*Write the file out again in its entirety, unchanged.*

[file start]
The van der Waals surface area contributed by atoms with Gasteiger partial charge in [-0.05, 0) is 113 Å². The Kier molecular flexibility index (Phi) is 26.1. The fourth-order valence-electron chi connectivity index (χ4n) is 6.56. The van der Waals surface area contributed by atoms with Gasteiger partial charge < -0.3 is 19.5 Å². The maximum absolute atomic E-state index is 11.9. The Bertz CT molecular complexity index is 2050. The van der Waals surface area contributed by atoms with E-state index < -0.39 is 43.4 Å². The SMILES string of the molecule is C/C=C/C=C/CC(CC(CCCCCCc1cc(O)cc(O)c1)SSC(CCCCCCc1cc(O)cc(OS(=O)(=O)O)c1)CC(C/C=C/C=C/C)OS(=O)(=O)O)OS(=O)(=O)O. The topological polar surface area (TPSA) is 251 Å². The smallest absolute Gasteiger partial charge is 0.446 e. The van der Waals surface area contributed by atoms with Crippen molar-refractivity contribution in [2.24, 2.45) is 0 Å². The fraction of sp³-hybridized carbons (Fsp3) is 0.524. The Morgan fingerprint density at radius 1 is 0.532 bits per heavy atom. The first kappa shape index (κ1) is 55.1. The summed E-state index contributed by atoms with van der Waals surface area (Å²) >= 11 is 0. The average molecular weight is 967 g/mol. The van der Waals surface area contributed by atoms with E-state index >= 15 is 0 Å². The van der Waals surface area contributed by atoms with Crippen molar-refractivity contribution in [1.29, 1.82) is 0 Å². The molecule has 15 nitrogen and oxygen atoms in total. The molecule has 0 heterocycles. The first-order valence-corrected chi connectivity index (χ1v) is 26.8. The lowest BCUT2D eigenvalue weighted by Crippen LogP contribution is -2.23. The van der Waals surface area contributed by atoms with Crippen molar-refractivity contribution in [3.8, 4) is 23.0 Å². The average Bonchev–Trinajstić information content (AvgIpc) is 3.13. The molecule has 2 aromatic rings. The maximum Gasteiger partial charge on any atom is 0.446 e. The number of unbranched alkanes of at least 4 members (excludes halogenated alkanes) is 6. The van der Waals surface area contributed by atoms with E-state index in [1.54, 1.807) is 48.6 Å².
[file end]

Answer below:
The van der Waals surface area contributed by atoms with Gasteiger partial charge in [-0.05, 0) is 113 Å². The Kier molecular flexibility index (Phi) is 26.1. The fourth-order valence-electron chi connectivity index (χ4n) is 6.56. The van der Waals surface area contributed by atoms with Gasteiger partial charge < -0.3 is 19.5 Å². The maximum absolute atomic E-state index is 11.9. The Bertz CT molecular complexity index is 2050. The van der Waals surface area contributed by atoms with E-state index < -0.39 is 43.4 Å². The SMILES string of the molecule is C/C=C/C=C/CC(CC(CCCCCCc1cc(O)cc(O)c1)SSC(CCCCCCc1cc(O)cc(OS(=O)(=O)O)c1)CC(C/C=C/C=C/C)OS(=O)(=O)O)OS(=O)(=O)O. The topological polar surface area (TPSA) is 251 Å². The smallest absolute Gasteiger partial charge is 0.446 e. The van der Waals surface area contributed by atoms with Crippen molar-refractivity contribution in [2.24, 2.45) is 0 Å². The fraction of sp³-hybridized carbons (Fsp3) is 0.524. The Morgan fingerprint density at radius 1 is 0.532 bits per heavy atom. The first kappa shape index (κ1) is 55.1. The summed E-state index contributed by atoms with van der Waals surface area (Å²) >= 11 is 0. The average molecular weight is 967 g/mol. The van der Waals surface area contributed by atoms with E-state index >= 15 is 0 Å². The van der Waals surface area contributed by atoms with Crippen molar-refractivity contribution in [1.29, 1.82) is 0 Å². The molecule has 15 nitrogen and oxygen atoms in total. The molecule has 0 heterocycles. The first-order valence-corrected chi connectivity index (χ1v) is 26.8. The lowest BCUT2D eigenvalue weighted by Crippen LogP contribution is -2.23. The van der Waals surface area contributed by atoms with Crippen molar-refractivity contribution in [3.8, 4) is 23.0 Å². The average Bonchev–Trinajstić information content (AvgIpc) is 3.13. The molecule has 2 aromatic rings. The maximum Gasteiger partial charge on any atom is 0.446 e. The number of unbranched alkanes of at least 4 members (excludes halogenated alkanes) is 6. The van der Waals surface area contributed by atoms with E-state index in [1.54, 1.807) is 48.6 Å².